The differences among the existing research works using Alloy lie in the formalization of the FM. Different formalizations provide unique benefits, e.g. readability or efficiency of the analysis. However, there is a lack of information regarding the relative merits of each proposal, making it difficult to select the most suitable one for a specific type of analysis. In this paper, we review the state of the art in the analysis of FMs using Alloy. Our goal is to characterize the strengths and weaknesses of various Alloy encoding approaches from several perspectives such as expressivity of the FM, efficiency of the analysis, existence of tool support, etc.

2    Background

In this section we briefly discuss the existing surveys on this research subject. Then, we present a short summary of the required technical knowhow about Alloy and FM in general with an introduction to the benchmark FM. The section concludes with a short overview of the specific FM analysis operations that are considered by various research papers.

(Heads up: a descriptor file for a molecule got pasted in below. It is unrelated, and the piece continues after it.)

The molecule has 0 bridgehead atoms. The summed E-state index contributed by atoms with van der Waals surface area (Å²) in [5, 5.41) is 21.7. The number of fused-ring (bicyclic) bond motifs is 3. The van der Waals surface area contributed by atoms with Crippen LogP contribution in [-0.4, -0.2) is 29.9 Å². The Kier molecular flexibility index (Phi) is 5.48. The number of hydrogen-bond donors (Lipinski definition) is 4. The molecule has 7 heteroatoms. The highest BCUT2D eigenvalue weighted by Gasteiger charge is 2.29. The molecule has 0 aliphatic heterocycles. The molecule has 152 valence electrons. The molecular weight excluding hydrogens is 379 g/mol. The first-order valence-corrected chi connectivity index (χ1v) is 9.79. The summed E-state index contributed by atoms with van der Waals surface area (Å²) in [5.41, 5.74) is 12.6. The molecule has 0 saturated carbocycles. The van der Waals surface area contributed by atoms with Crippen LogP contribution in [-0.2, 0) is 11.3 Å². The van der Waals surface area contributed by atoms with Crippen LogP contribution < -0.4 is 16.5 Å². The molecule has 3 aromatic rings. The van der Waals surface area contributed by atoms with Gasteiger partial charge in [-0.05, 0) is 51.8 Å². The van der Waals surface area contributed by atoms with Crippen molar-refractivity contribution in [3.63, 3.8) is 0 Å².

2.1 Related surveys

There are 3 surveys [4, 16, 24] which have systematically studied the state-of-the-art on FM analysis. Most of the high level findings related to tools support and capability of executing analysis operations have been documented in those surveys, but with no specific focus towards using Alloy as the analysis tool. Benavides et al. [4] have consolidated a complete list of analysis operations which are fundamentally required for a fully operational end-to-end FM analysis automated tool. We have used this list as our reference to evaluate the support levels extended by the different papers that are reviewed during this survey.

2.2   Benchmark feature  model

For comparing the selected research works, a suitable FM has to be set as the benchmark. We have used the bCMS software product line [6, 21] (see Fig. 2) for this purpose. The bCMS-SPL is a case study defined for the Workshop on Comparing Modeling Approaches (CMA’2011). It describes a family of car crash emergency systems in a FM with 28 features and 30 relationships among features. Two of these relationships are simple (at most 2 features involved) cross–tree constraints.

2.3   Alloy semantics